Charlie Chaplin's Vanished Corpse
Charlie Chaplin, the world's best-loved comic genius, died on Christmas Day 1977, and was buried two days later in a little cemetery overlooking Lake Geneva in Switzerland. He had spent his last 25 years in the nearby village of Corsier-sur-Vevey, where the comedian maintained a mansion. Throughout the world, newspapers published fulsome tributes to Chaplin's career both as actor and film director. His loss was genuinely felt.
And then, in the spring of 1978, while the tributes and anecdotes continued to flood in, a quite fantastic story broke. On 2 March, press reports from Lausanne announced that the body of Sir Charles Chaplin had vanished overnight from its grave at Corsier-sur-Vevey.
The cemetery was small and square, surrounded by a low stone wall. It stood at the end of a narrow lane on the edge of the village; the comedian's grave lay close to a wall near an avenue of tall, dark cypresses — it was just one among some 400 tombs mostly belonging to local people and marked by modest headstones and simple wooden crosses.
'The grave is empty. The coffin has gone,' a police official told reporters. At the Chaplin mansion in the village, a member of the domestic staff commented: 'Lady Chaplin is shocked. We all are. We can only wonder why - why should this happen to a man who gave so much to the world?'
Swiss police instituted a search and Interpol was brought in. Local people offered details which, in retrospect, might have alerted them to what had happened on the fateful night. One man said that shortly after midnight he had heard a noise like that of a pickaxe from the cemetery.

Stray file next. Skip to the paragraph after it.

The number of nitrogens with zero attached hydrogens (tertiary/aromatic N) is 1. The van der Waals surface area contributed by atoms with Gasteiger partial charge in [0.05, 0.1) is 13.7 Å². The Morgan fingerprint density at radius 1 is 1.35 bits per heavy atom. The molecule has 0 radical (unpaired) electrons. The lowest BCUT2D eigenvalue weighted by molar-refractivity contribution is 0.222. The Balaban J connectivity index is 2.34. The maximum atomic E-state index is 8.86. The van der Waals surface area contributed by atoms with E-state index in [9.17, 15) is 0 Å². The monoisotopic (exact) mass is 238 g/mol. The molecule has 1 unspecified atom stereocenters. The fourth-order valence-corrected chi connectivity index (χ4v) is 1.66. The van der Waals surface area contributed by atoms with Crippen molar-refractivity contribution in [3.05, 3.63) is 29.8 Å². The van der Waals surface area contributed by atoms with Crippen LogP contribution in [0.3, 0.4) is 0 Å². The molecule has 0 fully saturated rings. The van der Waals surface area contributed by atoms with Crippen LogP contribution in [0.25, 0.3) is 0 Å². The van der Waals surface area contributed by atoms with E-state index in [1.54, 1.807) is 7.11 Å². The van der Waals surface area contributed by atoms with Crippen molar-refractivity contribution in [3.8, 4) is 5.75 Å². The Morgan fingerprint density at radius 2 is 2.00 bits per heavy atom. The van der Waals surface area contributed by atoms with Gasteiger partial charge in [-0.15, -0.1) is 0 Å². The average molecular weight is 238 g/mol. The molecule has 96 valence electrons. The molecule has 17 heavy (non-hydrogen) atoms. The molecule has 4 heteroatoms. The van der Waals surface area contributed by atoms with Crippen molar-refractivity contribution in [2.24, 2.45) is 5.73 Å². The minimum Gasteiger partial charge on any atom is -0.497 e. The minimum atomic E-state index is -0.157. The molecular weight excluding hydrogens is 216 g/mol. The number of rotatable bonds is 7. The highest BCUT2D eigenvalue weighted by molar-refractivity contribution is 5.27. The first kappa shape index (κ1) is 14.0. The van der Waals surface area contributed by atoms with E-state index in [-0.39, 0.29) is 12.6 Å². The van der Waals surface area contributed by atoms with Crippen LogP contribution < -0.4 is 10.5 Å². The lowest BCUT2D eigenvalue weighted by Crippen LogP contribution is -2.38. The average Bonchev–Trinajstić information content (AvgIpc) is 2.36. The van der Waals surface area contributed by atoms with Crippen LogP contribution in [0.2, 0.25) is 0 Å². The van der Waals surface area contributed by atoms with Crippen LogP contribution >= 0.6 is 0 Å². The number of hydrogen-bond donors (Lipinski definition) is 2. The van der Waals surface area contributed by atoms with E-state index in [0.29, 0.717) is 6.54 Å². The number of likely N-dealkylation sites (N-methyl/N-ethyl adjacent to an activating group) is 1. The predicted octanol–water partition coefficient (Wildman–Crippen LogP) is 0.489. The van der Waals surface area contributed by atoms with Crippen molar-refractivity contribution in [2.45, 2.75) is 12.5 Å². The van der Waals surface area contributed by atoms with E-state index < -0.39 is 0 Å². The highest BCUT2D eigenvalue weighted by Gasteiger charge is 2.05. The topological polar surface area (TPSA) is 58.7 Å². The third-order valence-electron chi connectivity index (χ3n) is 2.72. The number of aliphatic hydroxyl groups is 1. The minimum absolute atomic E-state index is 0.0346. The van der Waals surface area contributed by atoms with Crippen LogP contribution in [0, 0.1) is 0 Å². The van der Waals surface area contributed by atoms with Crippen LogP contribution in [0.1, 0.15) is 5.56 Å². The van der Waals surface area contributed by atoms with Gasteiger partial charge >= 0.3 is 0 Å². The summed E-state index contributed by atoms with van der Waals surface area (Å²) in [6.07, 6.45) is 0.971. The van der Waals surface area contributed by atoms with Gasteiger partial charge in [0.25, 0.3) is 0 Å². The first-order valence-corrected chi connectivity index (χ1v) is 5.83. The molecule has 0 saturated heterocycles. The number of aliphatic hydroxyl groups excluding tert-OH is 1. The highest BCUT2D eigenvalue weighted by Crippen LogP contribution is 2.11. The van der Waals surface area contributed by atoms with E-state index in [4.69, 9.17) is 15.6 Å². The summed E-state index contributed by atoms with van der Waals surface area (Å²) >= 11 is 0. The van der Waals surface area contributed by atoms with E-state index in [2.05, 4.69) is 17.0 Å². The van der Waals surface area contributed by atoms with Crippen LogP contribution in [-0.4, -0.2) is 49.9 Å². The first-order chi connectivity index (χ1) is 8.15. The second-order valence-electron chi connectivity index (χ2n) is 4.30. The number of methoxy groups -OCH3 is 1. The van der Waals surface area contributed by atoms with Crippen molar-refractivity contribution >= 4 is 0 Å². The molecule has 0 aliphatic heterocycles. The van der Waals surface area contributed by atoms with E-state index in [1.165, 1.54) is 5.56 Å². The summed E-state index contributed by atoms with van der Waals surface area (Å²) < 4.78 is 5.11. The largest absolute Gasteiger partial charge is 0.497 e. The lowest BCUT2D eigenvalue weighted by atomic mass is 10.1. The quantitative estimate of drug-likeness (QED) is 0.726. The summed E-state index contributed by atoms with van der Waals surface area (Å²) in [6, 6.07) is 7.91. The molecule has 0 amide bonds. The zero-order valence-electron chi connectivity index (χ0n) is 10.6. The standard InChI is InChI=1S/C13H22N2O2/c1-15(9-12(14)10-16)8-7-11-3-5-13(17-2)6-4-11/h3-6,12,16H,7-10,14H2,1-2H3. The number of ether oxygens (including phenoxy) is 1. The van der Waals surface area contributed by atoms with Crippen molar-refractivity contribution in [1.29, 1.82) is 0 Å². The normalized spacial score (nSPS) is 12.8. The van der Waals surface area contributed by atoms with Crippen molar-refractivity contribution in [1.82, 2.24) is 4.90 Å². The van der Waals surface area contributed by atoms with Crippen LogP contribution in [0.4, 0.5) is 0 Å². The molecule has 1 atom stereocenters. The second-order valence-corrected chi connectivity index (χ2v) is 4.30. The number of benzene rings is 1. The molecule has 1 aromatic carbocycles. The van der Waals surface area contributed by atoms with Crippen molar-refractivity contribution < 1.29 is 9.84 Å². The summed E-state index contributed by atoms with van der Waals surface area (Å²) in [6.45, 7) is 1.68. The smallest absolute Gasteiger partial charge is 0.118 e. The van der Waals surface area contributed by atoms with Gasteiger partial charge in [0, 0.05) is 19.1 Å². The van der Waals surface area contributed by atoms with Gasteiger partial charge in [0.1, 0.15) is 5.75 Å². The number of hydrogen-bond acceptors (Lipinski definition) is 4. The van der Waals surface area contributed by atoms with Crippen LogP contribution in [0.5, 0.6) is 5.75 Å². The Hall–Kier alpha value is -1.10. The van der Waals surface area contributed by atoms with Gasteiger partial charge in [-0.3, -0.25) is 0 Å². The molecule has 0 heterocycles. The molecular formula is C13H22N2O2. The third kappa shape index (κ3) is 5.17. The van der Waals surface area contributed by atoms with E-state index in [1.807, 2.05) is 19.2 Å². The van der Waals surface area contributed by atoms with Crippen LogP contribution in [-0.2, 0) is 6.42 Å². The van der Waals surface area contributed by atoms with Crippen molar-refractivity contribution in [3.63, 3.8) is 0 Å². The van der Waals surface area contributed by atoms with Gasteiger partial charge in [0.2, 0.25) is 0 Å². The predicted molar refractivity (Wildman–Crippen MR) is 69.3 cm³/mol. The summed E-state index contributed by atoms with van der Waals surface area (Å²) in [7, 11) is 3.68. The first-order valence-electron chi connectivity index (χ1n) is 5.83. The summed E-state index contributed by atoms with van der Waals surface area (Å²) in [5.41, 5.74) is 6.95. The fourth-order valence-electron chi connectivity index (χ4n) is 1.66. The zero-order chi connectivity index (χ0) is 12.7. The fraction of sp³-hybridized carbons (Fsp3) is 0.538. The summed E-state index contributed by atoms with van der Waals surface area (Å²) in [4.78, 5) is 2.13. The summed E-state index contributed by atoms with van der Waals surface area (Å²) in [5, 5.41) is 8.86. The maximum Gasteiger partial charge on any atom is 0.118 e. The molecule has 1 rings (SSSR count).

But who would want to steal the comedian's body? A number of theories were advanced in the days which followed. Since there had apparently been no ransom demand, one possibility was that the body might have been taken by a group of fanatical admirers. Frederick Sands, the author, had written a book about the Chaplins which referred to the comedian having once expressed a wish to be buried in England, the country of his birth. The investigating magistrate contacted the writer who told police that letters had been sent to him protesting about the burial in Switzerland. Had admiration for Chaplin really attained such heights that it amounted to cult worship?
Other theories concentrated on the fact that Chaplin was Jewish. A Hollywood report alleged that the body had been removed because Chaplin was buried in a Gentile cemetery.
For a living film star to be kidnapped would be sensational enough. But Charlie Chaplin's corpse? The essential weirdness of the affair mystified both press and public.
Then, on 17 May, came the news that the kidnappers had been found — and the body recovered.
The culprits turned out to be two East European motor mechanics. By custom in Switzerland, first offenders are identified only by their initials, so the names of the mystery men were not announced at first; they quickly became known, however, to be Galtscho Ganev (a Bulgarian) and Roman Wardas (a Pole). The men had obtained political asylum in Switzerland some time earlier.
And the motive? It was ransom after all. Amid all the distressing press speculations, the Chaplins had had to keep silent to protect the police operation.